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Hallux Rigidus

The first MTP joint plays an important functional role during the gait cycle as it carries approximately 119% of body’s weight with each step.


Trauma is considered to be one of the main causes of unilateral hallux rigidus and the family history, female gender and hallux valgus interphalangeus are associated with bilateral involvement. Other associated conditions are repetitive stress, inflammatory and metabolic conditions, long first metatarsal and metatarsus adductus.

Clinical Presentation

Patients may present with pain, altered gait pattern, difficulty in wearing certain types of shoes due to limited dorsiflexion.


Painful and restricted movements at the extreme of dorsiflexion indicate dorsal osteophytes however pain during the midrange motion indicates more diffuse level of arthritis.

There may also be associated pathologies including hallux valgus, flatfoot or lesser toe deformities.

Clinical Assessment

There is usually a localised, palpable and tender dorsomedial osteophyte and reduction and pain in the range of motion.


A reliable and reproducible method of measuring the range of motion was described by Vulcano et al. with the use of dynamic x-rays. There was a significant difference reported between clinical ROM and radiographic ROM. Standard weight-bearing plain radiographs AP, lateral and oblique are obtained to assess the joint.


Conservative Treatment

Non-operative treatment is usually attempted first.


The modalities include analgesia, shoe-modifications, activity modification, physiotherapy and intra-articular injections (Steroids, PRP, Hyaluronic acid).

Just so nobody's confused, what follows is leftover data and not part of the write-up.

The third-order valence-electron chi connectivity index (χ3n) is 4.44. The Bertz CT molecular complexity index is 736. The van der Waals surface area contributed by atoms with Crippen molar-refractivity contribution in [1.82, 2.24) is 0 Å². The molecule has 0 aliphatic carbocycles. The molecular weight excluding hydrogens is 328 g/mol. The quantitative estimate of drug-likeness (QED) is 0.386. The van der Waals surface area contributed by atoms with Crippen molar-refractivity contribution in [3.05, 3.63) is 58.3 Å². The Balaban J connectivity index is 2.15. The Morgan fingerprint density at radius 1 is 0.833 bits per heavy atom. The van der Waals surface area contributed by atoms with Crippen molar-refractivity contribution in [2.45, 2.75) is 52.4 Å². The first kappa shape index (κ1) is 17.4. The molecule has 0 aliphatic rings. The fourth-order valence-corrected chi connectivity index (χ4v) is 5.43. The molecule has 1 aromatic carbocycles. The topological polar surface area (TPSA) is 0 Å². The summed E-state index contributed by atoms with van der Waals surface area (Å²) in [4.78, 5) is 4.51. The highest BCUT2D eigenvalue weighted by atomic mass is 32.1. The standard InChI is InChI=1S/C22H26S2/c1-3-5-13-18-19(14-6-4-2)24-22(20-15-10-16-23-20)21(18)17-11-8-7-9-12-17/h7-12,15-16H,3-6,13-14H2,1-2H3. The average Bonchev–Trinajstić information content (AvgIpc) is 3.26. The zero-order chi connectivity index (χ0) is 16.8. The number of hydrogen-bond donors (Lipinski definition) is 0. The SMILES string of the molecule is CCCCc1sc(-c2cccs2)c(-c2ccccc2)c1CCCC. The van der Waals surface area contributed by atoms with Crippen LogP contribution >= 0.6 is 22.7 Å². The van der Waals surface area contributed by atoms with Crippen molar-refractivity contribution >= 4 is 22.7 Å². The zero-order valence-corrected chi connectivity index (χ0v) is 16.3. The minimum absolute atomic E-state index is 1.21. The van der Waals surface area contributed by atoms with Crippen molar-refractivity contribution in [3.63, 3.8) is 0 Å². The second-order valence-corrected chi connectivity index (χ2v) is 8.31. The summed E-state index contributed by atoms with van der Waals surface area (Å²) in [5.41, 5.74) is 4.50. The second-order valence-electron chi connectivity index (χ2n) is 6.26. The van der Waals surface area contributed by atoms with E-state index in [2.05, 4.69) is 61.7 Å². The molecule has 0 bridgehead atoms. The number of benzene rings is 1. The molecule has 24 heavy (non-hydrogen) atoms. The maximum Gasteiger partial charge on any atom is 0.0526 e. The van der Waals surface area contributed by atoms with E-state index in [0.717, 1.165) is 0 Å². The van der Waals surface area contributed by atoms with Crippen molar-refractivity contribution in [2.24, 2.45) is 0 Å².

Grady et al. reported a 55% success rate with these modalities (orthotics, injections and shoe modifications) in a retrospective review of 772 patients.

Solan et al. reported the outcomes of MUA and injection for hallux rigidus and their results showed that patients with grade I hallux rigidus experienced pain relief for 6 months and one third required surgery; grade II patients had pain relief for 3 months and two-thirds required surgery; grade III patients had only minimal benefit and all of them required surgery.

PRP injections have also been shown to reduce stiffness and pain, however, the current evidence is scarce to support their use.

Pons et al. compared steroids and hyaluronic acid injections in a prospective RCT and reported no difference in rest pain, however, in hyaluronic acid group gait pain improved at 28 and 56 days.

Morton type orthotic extension, navicular pads and rocker-bottom soles alter the load pattern and may help the symptoms. Shoes with high toe box can help taking some pressure off the joint.

Physiotherapy and gait training in early stages may help improving the ROM.

Surgical Treatment

When conservative measures fail, surgical options include cheilectomy with or without Moberg osteotomy, interpositional arthroplasty, replacement arthroplasty and arthrodesis.

The choice of procedure is based on the condition of the joint, patient’s expectations and surgeon’s experience. The aims of surgery are to improve pain, function and quality of life and to maintain stability of joint.